What You Need To Know About The Rabies Vaccine For Humans

If you have a dog or cat, chances are good that you bring them to the vet each year for a rabies vaccine. Rabies is a disease that is almost 100 percent deadly in mammals, and it's the law in every state that pets be immunized against this fatal condition. There are certain times when humans need to receive a rabies vaccine, too. Here are some of the reasons why you or one of your family members might need to get this shot.

You May Have Been Exposed to Rabies

Because rabies is almost certainly deadly, if you have been bitten or scratched by a wild mammal, it's imperative that you get the series of rabies vaccines. The risks of the vaccine include a high fever, weakness, muscle pain and headache, but the risk of rabies (namely certain death) is much worse. Animals likely to carry rabies in the United States include bats, raccoons, skunks and foxes. Feral cats can rarely carry rabies, as can stray dogs and other mammals. See a doctor or go to the emergency room immediately if you have been bitten or scratched by any of these animals.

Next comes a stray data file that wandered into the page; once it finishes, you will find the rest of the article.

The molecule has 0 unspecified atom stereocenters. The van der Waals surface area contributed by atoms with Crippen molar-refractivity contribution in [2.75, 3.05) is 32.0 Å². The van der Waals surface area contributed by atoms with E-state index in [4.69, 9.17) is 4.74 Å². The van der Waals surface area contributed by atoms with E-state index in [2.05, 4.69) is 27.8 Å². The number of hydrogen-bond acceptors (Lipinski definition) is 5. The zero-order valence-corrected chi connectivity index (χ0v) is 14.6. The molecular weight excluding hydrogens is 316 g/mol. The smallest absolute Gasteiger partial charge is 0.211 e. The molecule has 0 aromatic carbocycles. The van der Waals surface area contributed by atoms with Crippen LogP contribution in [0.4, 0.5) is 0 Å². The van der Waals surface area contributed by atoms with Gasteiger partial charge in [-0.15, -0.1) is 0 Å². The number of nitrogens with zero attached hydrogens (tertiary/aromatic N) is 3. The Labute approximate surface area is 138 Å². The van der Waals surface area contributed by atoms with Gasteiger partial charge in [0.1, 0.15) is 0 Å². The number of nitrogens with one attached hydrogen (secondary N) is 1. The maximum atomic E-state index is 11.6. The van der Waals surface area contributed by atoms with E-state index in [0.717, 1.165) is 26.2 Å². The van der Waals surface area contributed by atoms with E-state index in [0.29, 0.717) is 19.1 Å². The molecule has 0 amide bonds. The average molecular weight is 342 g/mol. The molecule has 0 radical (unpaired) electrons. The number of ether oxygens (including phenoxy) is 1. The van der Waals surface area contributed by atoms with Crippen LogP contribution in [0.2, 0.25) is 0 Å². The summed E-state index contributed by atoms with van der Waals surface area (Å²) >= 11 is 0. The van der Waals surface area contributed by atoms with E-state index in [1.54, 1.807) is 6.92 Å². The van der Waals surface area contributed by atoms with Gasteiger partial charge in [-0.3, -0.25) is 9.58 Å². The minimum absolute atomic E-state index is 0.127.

You Are Traveling to Certain Countries

In some areas of the world, rabies is more of a problem than it is in the United States. If you are traveling to a rural area of some parts of Asia or South America, your doctor might suggest that you have the rabies vaccine as a prophylactic measure. These areas include parts of India, China, Indonesia, Bangladesh, Peru and Ecuador. Talk to your doctor or go to your local health department to talk to a medical professional about whether you need this vaccine before traveling.

You Work With Wild Animals

Some professionals should have rabies vaccines on a regular basis. You are at risk of being exposed to rabies if you work in a wild animal rescue facility or if you are otherwise often exposed to wild animals. Because there are some risks to having the vaccine unnecessarily, this is something to discuss with your doctor, as well as with your employer.

Even if you have prophylactic rabies vaccines, you might need to have a follow-up shot if you are exposed to rabies. This is to boost the already-high effectiveness of the vaccine. In case of any contact with a wild animal's blood or saliva, it's very important that you report to a doctor promptly so your risk of developing rabies can be evaluated. Contact a business, such as The Pediatric Center, for more information.